As a committed student-athlete, Ragusa — shown here in the 2016 Corvus on the first day of her senior year — was a member of SALT, which gave her her first taste of leadership training.
“SALT was a great way to connect in an introspective way,” Ragusa remembered. “Students felt heard and understood. There was mutual respect. I was surprised to see something like SALT in a high school environment — for so much time and effort to be made on it and to be chosen to be a part of that.”
After graduation, Ragusa spent a year volunteering, coaching and playing with the Surbiton Hockey Club in Southeast England. She then returned to the U.S., joining the powerhouse field hockey team at the University of North Carolina at Chapel Hill. She also participated in the Richard A. Baddour Carolina Leadership Academy as part of the university’s prestigious Carolina Incubate program, of which Lead From Here co-creator, the Center for Creative Leadership, is a partner.
“One of the things that I learned the most from my experience with CCL is that there are different types of leadership,” Ragusa said. “The leader doesn’t have to be the person who’s the loudest, the best player on the team, and doesn’t have to have the most spotlight.”
At UNC-Chapel Hill, Ragusa became part of a national-championship team, earned academic honors and delved deeper into leadership development through the prestigious Carolina Incubate program. Photos courtesy of UNC Athletic Communications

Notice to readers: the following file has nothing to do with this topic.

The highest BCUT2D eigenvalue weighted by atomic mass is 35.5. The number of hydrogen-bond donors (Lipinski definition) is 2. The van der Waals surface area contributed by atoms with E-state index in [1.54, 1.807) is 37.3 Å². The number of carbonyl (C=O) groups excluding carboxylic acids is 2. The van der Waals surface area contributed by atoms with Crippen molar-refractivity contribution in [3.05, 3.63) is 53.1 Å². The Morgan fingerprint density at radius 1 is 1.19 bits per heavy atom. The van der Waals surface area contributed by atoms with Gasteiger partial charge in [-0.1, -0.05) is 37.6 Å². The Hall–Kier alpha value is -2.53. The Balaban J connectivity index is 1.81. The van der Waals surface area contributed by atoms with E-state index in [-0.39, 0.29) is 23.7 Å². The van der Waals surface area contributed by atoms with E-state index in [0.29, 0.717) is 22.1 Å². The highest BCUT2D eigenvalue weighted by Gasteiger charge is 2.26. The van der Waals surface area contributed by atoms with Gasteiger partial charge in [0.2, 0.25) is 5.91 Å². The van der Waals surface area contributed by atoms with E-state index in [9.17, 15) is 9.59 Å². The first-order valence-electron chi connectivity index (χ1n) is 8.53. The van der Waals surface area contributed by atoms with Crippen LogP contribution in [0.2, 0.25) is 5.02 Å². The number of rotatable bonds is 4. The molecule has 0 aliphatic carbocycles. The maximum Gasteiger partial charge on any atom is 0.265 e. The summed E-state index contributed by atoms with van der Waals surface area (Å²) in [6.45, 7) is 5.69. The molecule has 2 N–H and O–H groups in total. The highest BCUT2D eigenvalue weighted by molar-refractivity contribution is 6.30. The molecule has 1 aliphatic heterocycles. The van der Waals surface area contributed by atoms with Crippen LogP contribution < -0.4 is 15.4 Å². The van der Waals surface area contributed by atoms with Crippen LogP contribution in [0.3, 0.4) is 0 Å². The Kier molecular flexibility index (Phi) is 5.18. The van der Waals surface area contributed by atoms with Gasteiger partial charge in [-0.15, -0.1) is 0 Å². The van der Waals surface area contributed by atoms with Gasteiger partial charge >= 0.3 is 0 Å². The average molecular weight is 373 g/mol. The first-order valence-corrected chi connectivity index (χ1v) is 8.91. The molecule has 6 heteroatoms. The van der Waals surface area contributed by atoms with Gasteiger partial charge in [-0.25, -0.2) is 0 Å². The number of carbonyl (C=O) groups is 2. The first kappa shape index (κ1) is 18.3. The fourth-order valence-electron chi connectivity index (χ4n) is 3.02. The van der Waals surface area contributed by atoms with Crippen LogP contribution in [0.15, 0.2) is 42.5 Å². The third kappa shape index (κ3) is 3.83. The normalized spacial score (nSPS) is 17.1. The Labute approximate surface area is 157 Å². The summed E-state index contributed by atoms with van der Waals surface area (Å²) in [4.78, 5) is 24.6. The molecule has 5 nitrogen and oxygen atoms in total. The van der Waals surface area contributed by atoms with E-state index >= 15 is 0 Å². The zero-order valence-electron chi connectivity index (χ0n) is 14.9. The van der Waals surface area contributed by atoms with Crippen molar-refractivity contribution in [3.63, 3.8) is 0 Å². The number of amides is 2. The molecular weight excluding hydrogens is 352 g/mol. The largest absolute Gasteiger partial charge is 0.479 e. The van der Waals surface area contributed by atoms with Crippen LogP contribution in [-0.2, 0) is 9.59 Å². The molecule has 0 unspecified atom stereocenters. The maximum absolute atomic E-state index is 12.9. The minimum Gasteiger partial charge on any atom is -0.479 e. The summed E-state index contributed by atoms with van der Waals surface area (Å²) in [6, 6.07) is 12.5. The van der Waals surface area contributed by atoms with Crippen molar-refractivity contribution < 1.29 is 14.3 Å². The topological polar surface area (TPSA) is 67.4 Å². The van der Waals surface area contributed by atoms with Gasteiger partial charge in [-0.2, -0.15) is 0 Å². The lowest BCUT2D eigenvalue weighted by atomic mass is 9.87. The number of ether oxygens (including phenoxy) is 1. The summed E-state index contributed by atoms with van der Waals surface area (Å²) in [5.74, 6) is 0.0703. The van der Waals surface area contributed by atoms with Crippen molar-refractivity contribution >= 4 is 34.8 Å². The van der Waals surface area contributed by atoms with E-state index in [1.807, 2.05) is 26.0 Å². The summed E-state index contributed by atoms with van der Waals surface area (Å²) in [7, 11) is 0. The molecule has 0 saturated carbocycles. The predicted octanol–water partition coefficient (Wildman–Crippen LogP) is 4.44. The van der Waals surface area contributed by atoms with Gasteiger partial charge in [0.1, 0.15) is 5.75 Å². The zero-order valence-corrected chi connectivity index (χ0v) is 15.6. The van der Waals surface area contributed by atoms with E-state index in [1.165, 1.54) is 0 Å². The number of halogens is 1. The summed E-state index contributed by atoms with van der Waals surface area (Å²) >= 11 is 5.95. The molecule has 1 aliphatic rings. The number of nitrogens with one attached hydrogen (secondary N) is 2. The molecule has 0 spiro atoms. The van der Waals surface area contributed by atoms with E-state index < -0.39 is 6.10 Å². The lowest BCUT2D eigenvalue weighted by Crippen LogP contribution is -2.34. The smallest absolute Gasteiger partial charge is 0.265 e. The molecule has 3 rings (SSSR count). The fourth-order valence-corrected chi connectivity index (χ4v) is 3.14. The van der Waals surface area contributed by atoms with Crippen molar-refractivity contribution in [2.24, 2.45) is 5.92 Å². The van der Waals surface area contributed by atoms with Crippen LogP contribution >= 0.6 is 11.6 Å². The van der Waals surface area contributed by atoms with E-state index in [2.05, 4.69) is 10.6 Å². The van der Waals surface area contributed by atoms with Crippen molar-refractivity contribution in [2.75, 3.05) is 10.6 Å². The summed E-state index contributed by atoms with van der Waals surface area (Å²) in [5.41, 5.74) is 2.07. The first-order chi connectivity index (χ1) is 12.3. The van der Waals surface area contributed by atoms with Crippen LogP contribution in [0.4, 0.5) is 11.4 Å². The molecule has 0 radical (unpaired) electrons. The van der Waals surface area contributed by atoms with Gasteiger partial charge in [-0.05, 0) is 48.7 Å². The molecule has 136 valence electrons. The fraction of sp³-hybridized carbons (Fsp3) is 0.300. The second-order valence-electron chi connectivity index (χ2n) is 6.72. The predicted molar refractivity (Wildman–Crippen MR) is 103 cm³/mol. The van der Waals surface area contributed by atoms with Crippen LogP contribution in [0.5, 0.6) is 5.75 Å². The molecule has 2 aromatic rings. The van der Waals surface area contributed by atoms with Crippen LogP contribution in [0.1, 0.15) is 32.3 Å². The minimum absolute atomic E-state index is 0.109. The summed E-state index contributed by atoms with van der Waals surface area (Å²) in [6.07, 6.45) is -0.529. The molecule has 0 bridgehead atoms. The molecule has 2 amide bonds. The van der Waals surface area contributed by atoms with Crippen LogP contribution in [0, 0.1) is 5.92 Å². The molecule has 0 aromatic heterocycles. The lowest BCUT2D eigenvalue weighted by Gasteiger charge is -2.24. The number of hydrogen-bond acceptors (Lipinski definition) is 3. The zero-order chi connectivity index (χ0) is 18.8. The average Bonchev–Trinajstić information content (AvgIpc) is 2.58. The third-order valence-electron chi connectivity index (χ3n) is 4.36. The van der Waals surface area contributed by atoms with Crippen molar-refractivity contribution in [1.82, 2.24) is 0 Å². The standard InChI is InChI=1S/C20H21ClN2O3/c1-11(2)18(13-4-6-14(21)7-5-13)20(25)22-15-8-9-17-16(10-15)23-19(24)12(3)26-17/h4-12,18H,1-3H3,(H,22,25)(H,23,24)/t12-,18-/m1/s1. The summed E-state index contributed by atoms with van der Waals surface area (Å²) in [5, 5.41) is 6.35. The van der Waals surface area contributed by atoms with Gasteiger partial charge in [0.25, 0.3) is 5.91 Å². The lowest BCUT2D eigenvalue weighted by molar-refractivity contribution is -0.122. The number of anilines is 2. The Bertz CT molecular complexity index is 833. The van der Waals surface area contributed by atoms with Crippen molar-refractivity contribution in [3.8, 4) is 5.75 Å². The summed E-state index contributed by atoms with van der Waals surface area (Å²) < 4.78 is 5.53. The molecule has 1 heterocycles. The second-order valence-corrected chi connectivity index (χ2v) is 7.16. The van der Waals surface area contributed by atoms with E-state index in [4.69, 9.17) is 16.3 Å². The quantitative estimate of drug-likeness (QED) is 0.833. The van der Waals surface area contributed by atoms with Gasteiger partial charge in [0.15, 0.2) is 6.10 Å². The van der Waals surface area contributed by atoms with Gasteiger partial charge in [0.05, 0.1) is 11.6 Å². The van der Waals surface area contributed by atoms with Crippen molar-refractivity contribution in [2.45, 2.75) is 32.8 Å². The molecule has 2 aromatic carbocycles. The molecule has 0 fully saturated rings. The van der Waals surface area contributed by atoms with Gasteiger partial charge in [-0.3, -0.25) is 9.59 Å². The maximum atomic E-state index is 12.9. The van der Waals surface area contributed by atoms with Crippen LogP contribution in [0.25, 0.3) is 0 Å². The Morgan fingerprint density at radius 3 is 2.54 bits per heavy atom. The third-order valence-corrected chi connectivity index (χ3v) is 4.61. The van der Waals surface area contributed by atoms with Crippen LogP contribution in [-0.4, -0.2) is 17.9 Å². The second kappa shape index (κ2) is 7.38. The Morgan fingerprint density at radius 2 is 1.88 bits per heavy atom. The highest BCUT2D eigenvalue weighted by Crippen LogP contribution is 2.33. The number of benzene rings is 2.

“All the pieces falling at the right time”
In addition to being a member of four ACC and three NCAA championship teams as UNC’s goaltender — living that middle-school lacrosse player’s dream — Ragusa achieved academic honors all four years on the ACC Academic Honor Roll and the NFHCA National Academic Squad.
Her goal to attend medical school landed Ragusa next at Temple University in a rigorous post-baccalaureate program for pre-med students — and, with additional years of NCAA player eligibility, she also found herself back on the hockey field.
Ragusa and her parents display the 2019 ACC championship trophy, part of a winning tradition throughout her time as an undergraduate at UNC-Chapel Hill.
Celebrating the 2020 National Championship — one of three during her tenure at UNC — Ragusa and her teammates exude the joy and passion that have defined her career in field hockey.
“I ended up getting into the program at Temple, and I was lucky enough to have these two years of eligibility,” she said. “Field hockey was the cherry on top — I wasn’t expecting to get that opportunity, but I am so glad I did.”
She certainly made the opportunity count: in 2021, she led the Big East Conference in shutouts — five — and has earned the spot as ninth all-time in program history for career goals-against average at 1.73.
“Temple was just kind of like all the pieces falling at the right time,” she said. “I think it was also just another thing for me to do to get out of my comfort zone.”
Additional NCAA eligibility gave Ragusa the opportunity to play field hockey at Temple University, where she put her leadership and top-tier playing experience to use. Images courtesy of Temple Athletics
Today, Ragusa is studying for the MCAT and applying to medical schools. While she feels drawn to rural medicine and alleviating health care deserts, she is keeping her options open as to a specialty.
Reflecting on how far she has come, she said she sees the critical role Ravenscroft has played in her life. “Ravenscroft was such a nurturing environment that showed me that nothing is too small,” she said. “If you feel like something should be done, do it.”